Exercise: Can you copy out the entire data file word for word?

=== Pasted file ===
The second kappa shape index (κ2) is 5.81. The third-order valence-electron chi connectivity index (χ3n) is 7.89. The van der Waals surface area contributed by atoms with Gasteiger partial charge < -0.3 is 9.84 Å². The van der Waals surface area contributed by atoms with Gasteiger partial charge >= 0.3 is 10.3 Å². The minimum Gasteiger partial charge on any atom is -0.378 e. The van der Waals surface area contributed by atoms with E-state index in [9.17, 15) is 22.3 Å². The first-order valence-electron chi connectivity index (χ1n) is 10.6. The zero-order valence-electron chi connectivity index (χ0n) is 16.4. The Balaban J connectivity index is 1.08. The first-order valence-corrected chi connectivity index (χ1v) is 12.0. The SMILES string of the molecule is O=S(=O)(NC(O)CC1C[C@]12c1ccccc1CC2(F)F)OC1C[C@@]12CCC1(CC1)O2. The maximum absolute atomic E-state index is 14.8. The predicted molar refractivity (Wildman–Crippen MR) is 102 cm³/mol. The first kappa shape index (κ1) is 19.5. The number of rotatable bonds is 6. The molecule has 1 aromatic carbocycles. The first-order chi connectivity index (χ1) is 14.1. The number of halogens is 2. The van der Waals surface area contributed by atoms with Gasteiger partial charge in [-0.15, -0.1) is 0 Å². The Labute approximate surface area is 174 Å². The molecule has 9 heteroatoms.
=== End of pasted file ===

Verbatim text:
The second kappa shape index (κ2) is 5.81. The third-order valence-electron chi connectivity index (χ3n) is 7.89. The van der Waals surface area contributed by atoms with Gasteiger partial charge < -0.3 is 9.84 Å². The van der Waals surface area contributed by atoms with Gasteiger partial charge >= 0.3 is 10.3 Å². The minimum Gasteiger partial charge on any atom is -0.378 e. The van der Waals surface area contributed by atoms with E-state index in [9.17, 15) is 22.3 Å². The first-order valence-electron chi connectivity index (χ1n) is 10.6. The zero-order valence-electron chi connectivity index (χ0n) is 16.4. The Balaban J connectivity index is 1.08. The first-order valence-corrected chi connectivity index (χ1v) is 12.0. The SMILES string of the molecule is O=S(=O)(NC(O)CC1C[C@]12c1ccccc1CC2(F)F)OC1C[C@@]12CCC1(CC1)O2. The maximum absolute atomic E-state index is 14.8. The predicted molar refractivity (Wildman–Crippen MR) is 102 cm³/mol. The first kappa shape index (κ1) is 19.5. The number of rotatable bonds is 6. The molecule has 1 aromatic carbocycles. The first-order chi connectivity index (χ1) is 14.1. The number of halogens is 2. The van der Waals surface area contributed by atoms with Gasteiger partial charge in [-0.15, -0.1) is 0 Å². The Labute approximate surface area is 174 Å². The molecule has 9 heteroatoms.